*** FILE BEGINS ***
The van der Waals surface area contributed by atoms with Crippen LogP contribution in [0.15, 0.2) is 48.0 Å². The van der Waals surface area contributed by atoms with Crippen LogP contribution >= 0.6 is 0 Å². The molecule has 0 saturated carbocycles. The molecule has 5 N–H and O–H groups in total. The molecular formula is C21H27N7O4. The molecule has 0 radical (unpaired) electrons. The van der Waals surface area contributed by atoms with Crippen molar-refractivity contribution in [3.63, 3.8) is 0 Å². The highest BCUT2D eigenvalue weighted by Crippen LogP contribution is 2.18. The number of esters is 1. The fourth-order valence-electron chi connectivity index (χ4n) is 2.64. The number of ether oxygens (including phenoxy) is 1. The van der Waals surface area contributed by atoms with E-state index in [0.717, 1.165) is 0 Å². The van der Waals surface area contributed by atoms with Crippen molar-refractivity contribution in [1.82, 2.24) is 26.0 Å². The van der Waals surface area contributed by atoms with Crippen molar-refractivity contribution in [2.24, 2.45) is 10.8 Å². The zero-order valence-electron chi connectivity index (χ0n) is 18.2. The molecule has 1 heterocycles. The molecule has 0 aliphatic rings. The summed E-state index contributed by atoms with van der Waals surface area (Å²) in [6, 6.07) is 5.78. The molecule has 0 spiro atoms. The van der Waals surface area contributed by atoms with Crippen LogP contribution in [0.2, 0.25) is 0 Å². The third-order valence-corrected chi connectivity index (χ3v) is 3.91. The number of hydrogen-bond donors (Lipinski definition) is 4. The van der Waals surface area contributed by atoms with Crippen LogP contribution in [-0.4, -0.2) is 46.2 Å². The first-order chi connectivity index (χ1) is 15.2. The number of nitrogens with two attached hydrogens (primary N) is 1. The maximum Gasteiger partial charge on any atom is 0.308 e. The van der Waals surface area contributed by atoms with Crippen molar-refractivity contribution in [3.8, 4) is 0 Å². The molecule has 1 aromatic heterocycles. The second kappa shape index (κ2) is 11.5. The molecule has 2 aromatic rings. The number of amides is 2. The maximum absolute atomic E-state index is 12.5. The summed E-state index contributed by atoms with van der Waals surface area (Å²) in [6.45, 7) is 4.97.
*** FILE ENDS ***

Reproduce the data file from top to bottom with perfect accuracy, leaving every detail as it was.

The van der Waals surface area contributed by atoms with Crippen LogP contribution in [0.15, 0.2) is 48.0 Å². The van der Waals surface area contributed by atoms with Crippen LogP contribution >= 0.6 is 0 Å². The molecule has 0 saturated carbocycles. The molecule has 5 N–H and O–H groups in total. The molecular formula is C21H27N7O4. The molecule has 0 radical (unpaired) electrons. The van der Waals surface area contributed by atoms with Crippen molar-refractivity contribution in [3.63, 3.8) is 0 Å². The highest BCUT2D eigenvalue weighted by Crippen LogP contribution is 2.18. The number of esters is 1. The fourth-order valence-electron chi connectivity index (χ4n) is 2.64. The number of ether oxygens (including phenoxy) is 1. The van der Waals surface area contributed by atoms with E-state index in [0.717, 1.165) is 0 Å². The van der Waals surface area contributed by atoms with Crippen molar-refractivity contribution in [1.82, 2.24) is 26.0 Å². The van der Waals surface area contributed by atoms with Crippen molar-refractivity contribution in [2.24, 2.45) is 10.8 Å². The zero-order valence-electron chi connectivity index (χ0n) is 18.2. The molecule has 1 heterocycles. The molecule has 0 aliphatic rings. The summed E-state index contributed by atoms with van der Waals surface area (Å²) in [6, 6.07) is 5.78. The molecule has 0 spiro atoms. The van der Waals surface area contributed by atoms with Crippen LogP contribution in [0.2, 0.25) is 0 Å². The third-order valence-corrected chi connectivity index (χ3v) is 3.91. The number of hydrogen-bond donors (Lipinski definition) is 4. The van der Waals surface area contributed by atoms with Crippen LogP contribution in [-0.4, -0.2) is 46.2 Å². The first-order chi connectivity index (χ1) is 15.2. The number of nitrogens with two attached hydrogens (primary N) is 1. The maximum Gasteiger partial charge on any atom is 0.308 e. The van der Waals surface area contributed by atoms with Crippen molar-refractivity contribution in [3.8, 4) is 0 Å². The molecule has 1 aromatic heterocycles. The second kappa shape index (κ2) is 11.5. The molecule has 2 aromatic rings. The number of amides is 2. The maximum absolute atomic E-state index is 12.5. The summed E-state index contributed by atoms with van der Waals surface area (Å²) in [6.45, 7) is 4.97.